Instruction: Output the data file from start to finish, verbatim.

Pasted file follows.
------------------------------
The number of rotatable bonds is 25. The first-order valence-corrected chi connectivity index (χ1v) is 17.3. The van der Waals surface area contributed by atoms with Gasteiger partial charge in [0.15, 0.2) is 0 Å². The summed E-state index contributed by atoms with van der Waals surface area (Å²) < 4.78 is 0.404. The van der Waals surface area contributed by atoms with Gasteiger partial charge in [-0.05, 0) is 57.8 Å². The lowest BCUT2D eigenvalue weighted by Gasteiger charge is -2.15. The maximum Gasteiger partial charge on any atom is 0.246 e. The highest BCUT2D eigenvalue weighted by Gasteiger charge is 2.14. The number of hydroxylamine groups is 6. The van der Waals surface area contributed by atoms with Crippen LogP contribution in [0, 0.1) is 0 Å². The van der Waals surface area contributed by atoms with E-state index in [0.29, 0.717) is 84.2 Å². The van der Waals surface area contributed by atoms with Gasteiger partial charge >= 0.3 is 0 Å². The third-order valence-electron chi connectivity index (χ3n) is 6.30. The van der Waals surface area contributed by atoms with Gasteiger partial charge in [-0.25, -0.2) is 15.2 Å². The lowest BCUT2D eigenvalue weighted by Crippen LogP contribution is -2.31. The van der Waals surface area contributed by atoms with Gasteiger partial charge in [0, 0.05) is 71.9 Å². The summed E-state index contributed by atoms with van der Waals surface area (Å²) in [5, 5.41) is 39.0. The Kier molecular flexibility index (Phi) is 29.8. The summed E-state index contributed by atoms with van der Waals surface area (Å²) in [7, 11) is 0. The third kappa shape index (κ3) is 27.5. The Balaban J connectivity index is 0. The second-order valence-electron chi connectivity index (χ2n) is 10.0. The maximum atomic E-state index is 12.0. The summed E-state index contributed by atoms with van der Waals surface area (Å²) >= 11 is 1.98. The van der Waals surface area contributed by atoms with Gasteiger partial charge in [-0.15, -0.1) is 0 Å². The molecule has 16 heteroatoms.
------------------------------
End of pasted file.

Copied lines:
The number of rotatable bonds is 25. The first-order valence-corrected chi connectivity index (χ1v) is 17.3. The van der Waals surface area contributed by atoms with Gasteiger partial charge in [0.15, 0.2) is 0 Å². The summed E-state index contributed by atoms with van der Waals surface area (Å²) < 4.78 is 0.404. The van der Waals surface area contributed by atoms with Gasteiger partial charge in [-0.05, 0) is 57.8 Å². The lowest BCUT2D eigenvalue weighted by Gasteiger charge is -2.15. The maximum Gasteiger partial charge on any atom is 0.246 e. The highest BCUT2D eigenvalue weighted by Gasteiger charge is 2.14. The number of hydroxylamine groups is 6. The van der Waals surface area contributed by atoms with Crippen LogP contribution in [0, 0.1) is 0 Å². The van der Waals surface area contributed by atoms with E-state index in [0.29, 0.717) is 84.2 Å². The van der Waals surface area contributed by atoms with Gasteiger partial charge >= 0.3 is 0 Å². The third-order valence-electron chi connectivity index (χ3n) is 6.30. The van der Waals surface area contributed by atoms with Gasteiger partial charge in [-0.25, -0.2) is 15.2 Å². The lowest BCUT2D eigenvalue weighted by Crippen LogP contribution is -2.31. The van der Waals surface area contributed by atoms with Gasteiger partial charge in [0, 0.05) is 71.9 Å². The summed E-state index contributed by atoms with van der Waals surface area (Å²) in [5, 5.41) is 39.0. The Kier molecular flexibility index (Phi) is 29.8. The summed E-state index contributed by atoms with van der Waals surface area (Å²) in [7, 11) is 0. The third kappa shape index (κ3) is 27.5. The Balaban J connectivity index is 0. The second-order valence-electron chi connectivity index (χ2n) is 10.0. The maximum atomic E-state index is 12.0. The summed E-state index contributed by atoms with van der Waals surface area (Å²) >= 11 is 1.98. The van der Waals surface area contributed by atoms with Gasteiger partial charge in [-0.15, -0.1) is 0 Å². The molecule has 16 heteroatoms.